A landmark court ruling paving the way National Disability Insurance Scheme funding to be spent on sex worker services has been welcomed by Tasmanian advocates, but the federal government has responded by issuing an ultimatum to its state counterparts.
Earlier this month, the Federal Court ruled the use of a trained sex therapist was a reasonable and necessary support that should be funded as part of the NDIS. The ruling came after a woman with multiple sclerosis was prevented from using NDIS funding to access a sex worker, despite her being unable to obtain sexual release without assistance.
Speak Out Association of Tasmania advocate Dominique Vittori applauded the court's decision.
"It's totally in line with the Convention on the Rights of Persons with Disabilities that Australia ratified in 2008," Mr Vittori said.
"Sexual expression and fulfillment is another aspect of everybody else's life and we believe it's totally reasonable and necessary for the NDIS to support that aspect of people's lives in line with the CRPD."
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Federal NDIS Minister Stuart Robert said the community would not expect taxpayer funds to be used to pay sex worker services as part of NDIS plans.
"I have written to states and territories to seek their approval to change the NDIS rules," Mr Robert advised.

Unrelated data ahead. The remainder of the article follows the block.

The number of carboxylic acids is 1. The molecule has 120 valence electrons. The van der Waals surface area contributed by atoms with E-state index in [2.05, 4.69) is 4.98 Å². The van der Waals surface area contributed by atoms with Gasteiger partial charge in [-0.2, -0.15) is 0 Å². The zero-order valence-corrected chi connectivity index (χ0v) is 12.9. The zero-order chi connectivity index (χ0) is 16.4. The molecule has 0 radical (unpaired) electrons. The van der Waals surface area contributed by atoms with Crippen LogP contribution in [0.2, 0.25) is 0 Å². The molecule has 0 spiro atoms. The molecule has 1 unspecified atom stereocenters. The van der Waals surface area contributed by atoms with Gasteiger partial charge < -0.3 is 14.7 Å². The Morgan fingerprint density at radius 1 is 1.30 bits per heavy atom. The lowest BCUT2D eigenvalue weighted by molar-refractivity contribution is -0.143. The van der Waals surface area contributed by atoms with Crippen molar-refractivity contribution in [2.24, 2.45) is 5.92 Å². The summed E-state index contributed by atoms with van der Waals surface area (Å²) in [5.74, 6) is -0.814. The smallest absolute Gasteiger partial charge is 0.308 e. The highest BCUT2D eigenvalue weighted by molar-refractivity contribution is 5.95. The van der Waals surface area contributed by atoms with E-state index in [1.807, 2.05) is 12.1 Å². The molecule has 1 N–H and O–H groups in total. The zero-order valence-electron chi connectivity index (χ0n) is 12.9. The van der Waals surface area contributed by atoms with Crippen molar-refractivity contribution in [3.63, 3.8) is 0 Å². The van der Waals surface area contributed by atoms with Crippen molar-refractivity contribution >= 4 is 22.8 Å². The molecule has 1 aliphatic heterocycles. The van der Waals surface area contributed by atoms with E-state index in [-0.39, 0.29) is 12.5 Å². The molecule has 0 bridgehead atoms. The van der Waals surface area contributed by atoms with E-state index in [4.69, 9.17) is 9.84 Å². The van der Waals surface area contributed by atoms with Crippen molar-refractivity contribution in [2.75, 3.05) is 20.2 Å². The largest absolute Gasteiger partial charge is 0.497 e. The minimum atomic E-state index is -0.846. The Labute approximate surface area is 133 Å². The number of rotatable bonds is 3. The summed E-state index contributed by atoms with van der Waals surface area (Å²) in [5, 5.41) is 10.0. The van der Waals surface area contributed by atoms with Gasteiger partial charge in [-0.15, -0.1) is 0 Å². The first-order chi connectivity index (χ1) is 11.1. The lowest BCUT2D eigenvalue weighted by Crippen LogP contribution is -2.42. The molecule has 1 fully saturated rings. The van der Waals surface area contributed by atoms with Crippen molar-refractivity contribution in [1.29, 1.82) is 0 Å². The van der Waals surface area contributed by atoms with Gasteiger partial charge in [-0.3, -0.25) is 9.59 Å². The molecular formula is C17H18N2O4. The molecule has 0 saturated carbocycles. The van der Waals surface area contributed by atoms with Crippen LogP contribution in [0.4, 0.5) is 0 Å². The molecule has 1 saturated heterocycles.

"If the states and territories don't agree to amend the NDIS rules, all options will be on the table, including legislation to enshrine the change in law."
Tasmania's Disability Services Minister Jeremy Rockliff declined a request to confirm the Tasmanian government's position on the use of NDIS funds to pay for sex support services.
"Tasmania looks forward to working with the National Disability Insurance Agency and other states and territories to provide further clarity of when a support is reasonable and necessary through the NDIS Act and Rules," a government spokesperson said.
Mr Vittori was disappointed with the federal government's response to the court ruling.
"It has nothing to do with the human rights of people with disabilities to have a fulfilling life like everybody else, it is a political reaction," he said.
"Society has always seen people with disability as asexual, which is totally unfounded and people with disability have exactly the same needs and desires as everyone else."
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Mr Vittori dismissed fears an NDIS cost blowout would occur if sex work was funded and the court confirmed the statistical evidence the NDIA presented was based on a worst case scenario.
"If people are fulfilled in one aspect of their life, like with sexuality, it may decrease their need for other support," Mr Vittori said.
According to Mr Robert, NDIS participants can use other sources of income, like disability support pensions, to pay for sex worker services.
"All we are saying is taxpayer NDIS funds were never intended to be used in this way and we'll be ensuring this does not happen again," Mr Robert said.